• Your twist is nonsense I don’t mean to be a dick but IF is the biggest bullshit word in the English language. Take the Mastercard and buy lotto tickets then! You don’t know when shit is going to happen or how exactly it will and neither do I. You could see silver drop to 12 bucks tomorrow, if it does I will buy it heavy but if you are holding it and it stays there for 2 years while the economy stagflates you are totally completely screwed.

      Silver and gold are long term insurance because we know what the eventual future is, even if they pull off a miracle you still know inflation is the plan. What you propose takes a rock solid insurance product and converts into a short term option with a serious consequence if you bet the time line wrong.

      There is no way to make a case for it, it is perhaps the stupidest idea in the history of prepping.

    • What you’re describing wasn’t the question though. The caller wasn’t asking about fixed rate mortgages, he was talking about intentionally running up the MasterCard and having no intention to ever pay it. What you are describing is sort of Chris Duane’s strategy: don’t run up your credit cards, but buy a house cheap now at 3.5%, and once (if – hahaha) hyperinflation occurs, walk into the bank and pay off your $200k mortgage with a gold eagle. Entirely different scenario than running up the credit cards, because you need someplace to live anyway, and 3.5% is dirt cheap.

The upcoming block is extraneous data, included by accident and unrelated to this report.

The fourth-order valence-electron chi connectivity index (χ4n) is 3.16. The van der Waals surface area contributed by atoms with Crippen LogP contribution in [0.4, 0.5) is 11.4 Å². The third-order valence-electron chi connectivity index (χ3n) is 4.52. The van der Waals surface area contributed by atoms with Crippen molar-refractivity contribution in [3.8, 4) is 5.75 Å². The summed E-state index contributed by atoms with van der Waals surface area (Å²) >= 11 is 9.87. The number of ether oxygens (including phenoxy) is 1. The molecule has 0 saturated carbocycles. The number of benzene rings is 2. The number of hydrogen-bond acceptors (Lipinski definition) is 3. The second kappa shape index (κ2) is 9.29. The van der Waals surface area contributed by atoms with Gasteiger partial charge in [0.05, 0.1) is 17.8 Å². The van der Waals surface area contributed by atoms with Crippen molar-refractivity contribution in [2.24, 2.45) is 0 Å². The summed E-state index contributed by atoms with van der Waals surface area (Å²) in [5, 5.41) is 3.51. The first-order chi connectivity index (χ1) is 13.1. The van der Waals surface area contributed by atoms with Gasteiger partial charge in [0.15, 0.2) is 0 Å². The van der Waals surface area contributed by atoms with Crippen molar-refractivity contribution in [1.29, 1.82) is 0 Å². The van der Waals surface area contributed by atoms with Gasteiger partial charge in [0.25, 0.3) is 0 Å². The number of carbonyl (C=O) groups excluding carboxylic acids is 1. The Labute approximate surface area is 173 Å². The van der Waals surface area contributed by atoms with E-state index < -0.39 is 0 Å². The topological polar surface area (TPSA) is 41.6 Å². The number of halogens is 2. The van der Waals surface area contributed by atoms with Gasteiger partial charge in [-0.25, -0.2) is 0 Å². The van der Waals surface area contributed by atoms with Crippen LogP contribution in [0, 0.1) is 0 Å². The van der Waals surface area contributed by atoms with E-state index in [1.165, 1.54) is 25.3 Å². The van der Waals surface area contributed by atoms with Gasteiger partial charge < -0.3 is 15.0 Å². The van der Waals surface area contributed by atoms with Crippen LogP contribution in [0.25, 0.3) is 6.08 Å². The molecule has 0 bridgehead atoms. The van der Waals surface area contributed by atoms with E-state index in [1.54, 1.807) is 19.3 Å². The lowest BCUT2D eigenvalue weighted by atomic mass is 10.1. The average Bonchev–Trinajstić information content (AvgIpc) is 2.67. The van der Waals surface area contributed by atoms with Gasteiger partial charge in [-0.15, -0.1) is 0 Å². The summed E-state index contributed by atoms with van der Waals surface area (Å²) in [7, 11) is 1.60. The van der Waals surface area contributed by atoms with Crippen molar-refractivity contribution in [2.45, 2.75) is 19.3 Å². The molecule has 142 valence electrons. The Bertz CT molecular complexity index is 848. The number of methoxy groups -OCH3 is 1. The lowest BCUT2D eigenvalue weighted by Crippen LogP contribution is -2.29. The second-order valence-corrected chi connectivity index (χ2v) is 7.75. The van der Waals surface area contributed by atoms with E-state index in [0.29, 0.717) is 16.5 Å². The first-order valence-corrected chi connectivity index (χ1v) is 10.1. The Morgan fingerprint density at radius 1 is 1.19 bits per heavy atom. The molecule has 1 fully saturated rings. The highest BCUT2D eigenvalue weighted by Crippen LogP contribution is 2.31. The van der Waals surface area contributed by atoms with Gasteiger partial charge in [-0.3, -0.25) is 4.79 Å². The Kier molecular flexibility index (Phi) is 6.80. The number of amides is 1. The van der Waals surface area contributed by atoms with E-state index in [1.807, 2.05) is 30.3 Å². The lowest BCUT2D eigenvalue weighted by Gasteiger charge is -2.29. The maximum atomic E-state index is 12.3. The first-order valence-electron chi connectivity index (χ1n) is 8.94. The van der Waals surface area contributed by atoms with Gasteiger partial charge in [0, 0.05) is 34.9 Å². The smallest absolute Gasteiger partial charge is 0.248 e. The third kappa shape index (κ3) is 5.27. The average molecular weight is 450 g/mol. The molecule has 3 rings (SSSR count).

3. Wartime Farm is a fantastic show! Highly recommend it. Shorty the little pig is so dang cute. Course he looks tasty too. It is also a very eyeopening show.

    As far as using railroad ties around the garden. I used them a few yrs back. Never had a problem with stuff growing. They were used on one side of the garden as a retaining wall. Also put gravel and plastic on the soil side. Loved it. Provided a nice place to sit too.